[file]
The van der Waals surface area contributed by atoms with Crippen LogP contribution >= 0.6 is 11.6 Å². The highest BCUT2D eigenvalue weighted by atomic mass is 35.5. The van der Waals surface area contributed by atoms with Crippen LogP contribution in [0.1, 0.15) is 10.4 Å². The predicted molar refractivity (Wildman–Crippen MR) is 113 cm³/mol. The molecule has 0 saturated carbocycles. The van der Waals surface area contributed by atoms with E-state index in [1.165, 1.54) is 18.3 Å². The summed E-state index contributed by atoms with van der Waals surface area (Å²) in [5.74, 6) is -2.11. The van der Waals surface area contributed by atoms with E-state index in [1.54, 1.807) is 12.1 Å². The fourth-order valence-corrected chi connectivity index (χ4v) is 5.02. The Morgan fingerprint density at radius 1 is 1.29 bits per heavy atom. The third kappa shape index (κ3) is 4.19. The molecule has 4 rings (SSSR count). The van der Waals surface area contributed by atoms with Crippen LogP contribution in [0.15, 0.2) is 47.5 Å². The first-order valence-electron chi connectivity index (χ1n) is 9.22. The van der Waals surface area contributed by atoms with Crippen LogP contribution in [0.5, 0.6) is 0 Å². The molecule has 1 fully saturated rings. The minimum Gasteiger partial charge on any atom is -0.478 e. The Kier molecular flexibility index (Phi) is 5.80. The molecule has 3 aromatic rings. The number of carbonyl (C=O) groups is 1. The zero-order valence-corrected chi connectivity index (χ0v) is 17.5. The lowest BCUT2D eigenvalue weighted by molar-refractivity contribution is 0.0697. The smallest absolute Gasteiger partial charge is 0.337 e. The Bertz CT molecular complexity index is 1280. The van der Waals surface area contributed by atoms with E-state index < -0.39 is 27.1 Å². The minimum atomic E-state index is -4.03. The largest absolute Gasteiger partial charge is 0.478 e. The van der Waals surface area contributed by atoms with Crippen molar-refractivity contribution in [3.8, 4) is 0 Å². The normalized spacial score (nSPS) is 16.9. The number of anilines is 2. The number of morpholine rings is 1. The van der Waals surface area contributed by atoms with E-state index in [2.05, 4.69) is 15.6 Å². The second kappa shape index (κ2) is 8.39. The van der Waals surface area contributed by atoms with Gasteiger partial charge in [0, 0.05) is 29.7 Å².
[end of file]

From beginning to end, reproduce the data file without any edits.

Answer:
The van der Waals surface area contributed by atoms with Crippen LogP contribution >= 0.6 is 11.6 Å². The highest BCUT2D eigenvalue weighted by atomic mass is 35.5. The van der Waals surface area contributed by atoms with Crippen LogP contribution in [0.1, 0.15) is 10.4 Å². The predicted molar refractivity (Wildman–Crippen MR) is 113 cm³/mol. The molecule has 0 saturated carbocycles. The van der Waals surface area contributed by atoms with E-state index in [1.165, 1.54) is 18.3 Å². The summed E-state index contributed by atoms with van der Waals surface area (Å²) in [5.74, 6) is -2.11. The van der Waals surface area contributed by atoms with E-state index in [1.54, 1.807) is 12.1 Å². The fourth-order valence-corrected chi connectivity index (χ4v) is 5.02. The Morgan fingerprint density at radius 1 is 1.29 bits per heavy atom. The third kappa shape index (κ3) is 4.19. The molecule has 4 rings (SSSR count). The van der Waals surface area contributed by atoms with Crippen LogP contribution in [0.15, 0.2) is 47.5 Å². The first-order valence-electron chi connectivity index (χ1n) is 9.22. The van der Waals surface area contributed by atoms with Crippen LogP contribution in [0.5, 0.6) is 0 Å². The molecule has 1 fully saturated rings. The minimum Gasteiger partial charge on any atom is -0.478 e. The Kier molecular flexibility index (Phi) is 5.80. The molecule has 3 aromatic rings. The number of carbonyl (C=O) groups is 1. The zero-order valence-corrected chi connectivity index (χ0v) is 17.5. The lowest BCUT2D eigenvalue weighted by molar-refractivity contribution is 0.0697. The smallest absolute Gasteiger partial charge is 0.337 e. The Bertz CT molecular complexity index is 1280. The van der Waals surface area contributed by atoms with E-state index < -0.39 is 27.1 Å². The minimum atomic E-state index is -4.03. The largest absolute Gasteiger partial charge is 0.478 e. The van der Waals surface area contributed by atoms with Crippen molar-refractivity contribution in [3.8, 4) is 0 Å². The normalized spacial score (nSPS) is 16.9. The number of anilines is 2. The number of morpholine rings is 1. The van der Waals surface area contributed by atoms with E-state index in [2.05, 4.69) is 15.6 Å². The second kappa shape index (κ2) is 8.39. The van der Waals surface area contributed by atoms with Gasteiger partial charge in [0, 0.05) is 29.7 Å².